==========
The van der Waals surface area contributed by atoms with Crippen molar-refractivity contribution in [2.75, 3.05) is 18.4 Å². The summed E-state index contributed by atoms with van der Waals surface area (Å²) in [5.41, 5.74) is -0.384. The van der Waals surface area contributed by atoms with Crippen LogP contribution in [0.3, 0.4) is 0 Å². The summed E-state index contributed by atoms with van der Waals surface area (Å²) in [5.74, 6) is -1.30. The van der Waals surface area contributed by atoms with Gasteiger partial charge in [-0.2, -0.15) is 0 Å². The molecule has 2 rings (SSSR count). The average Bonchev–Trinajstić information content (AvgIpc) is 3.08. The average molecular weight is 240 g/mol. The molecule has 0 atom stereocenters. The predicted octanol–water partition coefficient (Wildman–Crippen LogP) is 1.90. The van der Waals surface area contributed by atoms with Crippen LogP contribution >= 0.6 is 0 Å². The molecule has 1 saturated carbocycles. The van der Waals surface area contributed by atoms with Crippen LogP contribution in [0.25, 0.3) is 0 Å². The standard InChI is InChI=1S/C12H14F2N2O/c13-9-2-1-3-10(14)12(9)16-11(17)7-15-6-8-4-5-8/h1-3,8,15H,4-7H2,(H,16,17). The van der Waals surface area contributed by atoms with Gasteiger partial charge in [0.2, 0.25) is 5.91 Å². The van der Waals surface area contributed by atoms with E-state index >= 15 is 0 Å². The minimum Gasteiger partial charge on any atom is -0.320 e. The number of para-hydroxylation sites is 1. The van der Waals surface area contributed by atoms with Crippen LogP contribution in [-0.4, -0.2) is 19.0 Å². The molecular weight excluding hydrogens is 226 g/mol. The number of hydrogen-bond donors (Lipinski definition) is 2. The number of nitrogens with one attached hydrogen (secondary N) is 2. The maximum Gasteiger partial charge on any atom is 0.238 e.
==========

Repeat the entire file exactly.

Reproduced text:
The van der Waals surface area contributed by atoms with Crippen molar-refractivity contribution in [2.75, 3.05) is 18.4 Å². The summed E-state index contributed by atoms with van der Waals surface area (Å²) in [5.41, 5.74) is -0.384. The van der Waals surface area contributed by atoms with Crippen LogP contribution in [0.3, 0.4) is 0 Å². The summed E-state index contributed by atoms with van der Waals surface area (Å²) in [5.74, 6) is -1.30. The van der Waals surface area contributed by atoms with Gasteiger partial charge in [-0.2, -0.15) is 0 Å². The molecule has 2 rings (SSSR count). The average Bonchev–Trinajstić information content (AvgIpc) is 3.08. The average molecular weight is 240 g/mol. The molecule has 0 atom stereocenters. The predicted octanol–water partition coefficient (Wildman–Crippen LogP) is 1.90. The van der Waals surface area contributed by atoms with Crippen LogP contribution >= 0.6 is 0 Å². The molecule has 1 saturated carbocycles. The van der Waals surface area contributed by atoms with Crippen LogP contribution in [0.25, 0.3) is 0 Å². The standard InChI is InChI=1S/C12H14F2N2O/c13-9-2-1-3-10(14)12(9)16-11(17)7-15-6-8-4-5-8/h1-3,8,15H,4-7H2,(H,16,17). The van der Waals surface area contributed by atoms with Gasteiger partial charge in [0.2, 0.25) is 5.91 Å². The van der Waals surface area contributed by atoms with E-state index >= 15 is 0 Å². The minimum Gasteiger partial charge on any atom is -0.320 e. The number of para-hydroxylation sites is 1. The van der Waals surface area contributed by atoms with Crippen LogP contribution in [-0.4, -0.2) is 19.0 Å². The molecular weight excluding hydrogens is 226 g/mol. The number of hydrogen-bond donors (Lipinski definition) is 2. The number of nitrogens with one attached hydrogen (secondary N) is 2. The maximum Gasteiger partial charge on any atom is 0.238 e.